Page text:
I think perhaps the bigger issue that reveals garbage mattes, which you alluded to, is that most home TVs are set totally incorrectly if you go by official cinema (and it's close cousin of home theater) standards.

    Most TVs are set to terribly inaccurate and inappropriate levels of color temperature, brightness, contrast, gamma curve, etc. Incorrect brightness and contrast settings would easily overexpose the garbage mattes which would otherwise be relatively hidden.

    When set more appropriately, using a setup disc, or even better, calibrated by a pro home theater calibrator, the garbage mattes will be much less obvious like it was in the movie theater.
     
  16. Christopher

    Christopher Writer Admiral

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    ^Interesting.
     
  17. CorporalCaptain

    CorporalCaptain Admiral Admiral

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    After seeing the original trilogy Star Wars films on TV, I knew what to look for in terms of probable garbage mattes. Next time I saw the films in the theater, sure enough, I could spot them. That said, the first time I actually noticed them was on TV, even after seeing the movies in theaters many times.
     
  18. SpHeRe31459

    SpHeRe31459 Captain Captain

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    Well yeah I mean realistically, once you know where to look you can find them.

    With the successive tweaks (1997, 2004/2011) that were done to the SW trilogy the noticeability of the garbage mattes have gotten better.

    The versions on cable (primarily on SpikeTV) now are the 2004 versions.
     
  19. trevanian

    trevanian Rear Admiral

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    Yeah, that really works with a movie that is properly transferred, like Se7en. But a lot of the time films don't look that great using a properly calibrated set. I mean, in order to watch the space scenes in INSURRECTION w/o flinching, I remember having to turn the contrast way way up and bring the brightness down, to get the ship windows to read like something other than fuzzy plain white mailing labels.

    Pete Kuran is a vfx guy who goes all the way back to the original STAR WARS, and I remember in the 90s, after the first THX certified laserdisc of SW came out with all the garbage mattes, reading something from him where he actually had a good explanation for why the video transfers were hotter and thus exposing the garbage mattes. Can't figure out where it was he said it though, and am pretty sure it was a print source, not net. If I come across it, I'll chime back in.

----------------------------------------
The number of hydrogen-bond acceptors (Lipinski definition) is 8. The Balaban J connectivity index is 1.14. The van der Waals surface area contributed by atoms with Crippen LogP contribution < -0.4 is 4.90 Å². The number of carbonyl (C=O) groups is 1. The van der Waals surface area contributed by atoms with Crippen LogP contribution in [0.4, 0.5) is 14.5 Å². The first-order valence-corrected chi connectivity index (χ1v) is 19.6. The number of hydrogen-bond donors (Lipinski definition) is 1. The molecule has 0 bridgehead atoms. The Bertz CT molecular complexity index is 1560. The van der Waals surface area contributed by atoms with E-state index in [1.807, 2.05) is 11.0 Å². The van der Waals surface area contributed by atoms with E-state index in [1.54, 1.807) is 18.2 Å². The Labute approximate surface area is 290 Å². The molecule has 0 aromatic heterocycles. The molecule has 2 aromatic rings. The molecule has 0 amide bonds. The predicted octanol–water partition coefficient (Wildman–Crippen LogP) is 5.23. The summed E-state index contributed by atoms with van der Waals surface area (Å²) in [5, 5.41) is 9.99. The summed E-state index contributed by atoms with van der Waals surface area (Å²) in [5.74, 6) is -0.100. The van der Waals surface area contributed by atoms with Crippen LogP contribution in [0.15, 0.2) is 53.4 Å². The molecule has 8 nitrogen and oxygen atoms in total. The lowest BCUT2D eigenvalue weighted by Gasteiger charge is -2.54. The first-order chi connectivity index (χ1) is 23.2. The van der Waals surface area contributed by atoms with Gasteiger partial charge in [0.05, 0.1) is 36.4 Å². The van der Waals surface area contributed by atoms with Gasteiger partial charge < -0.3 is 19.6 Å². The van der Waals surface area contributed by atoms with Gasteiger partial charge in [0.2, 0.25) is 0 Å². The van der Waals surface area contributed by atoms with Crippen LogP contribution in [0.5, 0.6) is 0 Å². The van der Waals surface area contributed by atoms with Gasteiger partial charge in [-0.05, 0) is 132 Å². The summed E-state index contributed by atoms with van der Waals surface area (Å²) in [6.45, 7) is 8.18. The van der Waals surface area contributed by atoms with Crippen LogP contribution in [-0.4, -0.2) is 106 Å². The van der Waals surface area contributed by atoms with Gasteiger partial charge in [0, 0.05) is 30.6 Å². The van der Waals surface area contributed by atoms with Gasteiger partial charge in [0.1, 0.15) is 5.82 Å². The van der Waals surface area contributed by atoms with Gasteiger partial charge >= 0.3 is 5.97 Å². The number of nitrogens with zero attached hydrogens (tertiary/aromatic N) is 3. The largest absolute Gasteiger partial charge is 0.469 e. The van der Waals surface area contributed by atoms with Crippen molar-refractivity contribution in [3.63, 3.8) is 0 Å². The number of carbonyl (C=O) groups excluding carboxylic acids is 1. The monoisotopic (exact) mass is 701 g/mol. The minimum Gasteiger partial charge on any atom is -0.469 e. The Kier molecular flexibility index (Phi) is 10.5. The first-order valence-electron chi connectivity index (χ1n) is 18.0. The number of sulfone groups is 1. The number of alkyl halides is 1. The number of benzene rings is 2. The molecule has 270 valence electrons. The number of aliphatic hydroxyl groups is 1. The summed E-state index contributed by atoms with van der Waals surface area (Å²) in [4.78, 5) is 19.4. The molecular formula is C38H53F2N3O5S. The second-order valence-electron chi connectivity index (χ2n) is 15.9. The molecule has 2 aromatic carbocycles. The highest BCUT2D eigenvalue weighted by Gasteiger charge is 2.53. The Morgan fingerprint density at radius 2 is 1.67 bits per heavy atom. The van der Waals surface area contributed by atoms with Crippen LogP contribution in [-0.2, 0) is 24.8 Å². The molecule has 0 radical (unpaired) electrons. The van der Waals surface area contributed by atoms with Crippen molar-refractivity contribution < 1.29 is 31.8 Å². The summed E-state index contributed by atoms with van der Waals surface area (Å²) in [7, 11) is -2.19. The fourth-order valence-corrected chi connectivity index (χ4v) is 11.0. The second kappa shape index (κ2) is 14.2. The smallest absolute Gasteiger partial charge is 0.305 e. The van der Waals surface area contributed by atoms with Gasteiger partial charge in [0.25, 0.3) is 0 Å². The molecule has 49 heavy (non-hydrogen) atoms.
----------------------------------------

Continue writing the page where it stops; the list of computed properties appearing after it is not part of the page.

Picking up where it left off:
20. SpHeRe31459

    SpHeRe31459 Captain Captain

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    FYI: things look fine on the Blu-ray of Insurrection.

    One of the great things about Blu-ray is that upon the introduction of the HD formats (initially both HD DVD and Blu-ray) studios slowly started to realized that they have to take their film transfers much more seriously than ever before. The much better resolution and slightly wider color space for HD made poor transfers obvious.

    Please do, I'm always up for a good read about inside technical stuff like that from industry pros :)

    With everything being digital and being sourced from (comparatively) very high quality scans of films and very different standards of data storage than before, AFAIK there isn't really an issue of modern video formats making the content hotter. That was very true when you had the limited resolution (both over all lines of resolution and luma resolution) of composite video sources like VHS and LaserDisc (though it was quite a bit better than VHS).

    It's why TNG when remastered looks amazing and has much more depth and vibrancy to it, the VHS (and DVDs which were sourced from the same analog pro grade video tape masters) have a pale cast to them, often it leans towards purple and the image is generally not very dynamic. All the editing on tape and final dupe to a tape source means the end-product kept losing more and more information from the original filmed segments.
     
    Last edited: Jun 19, 2013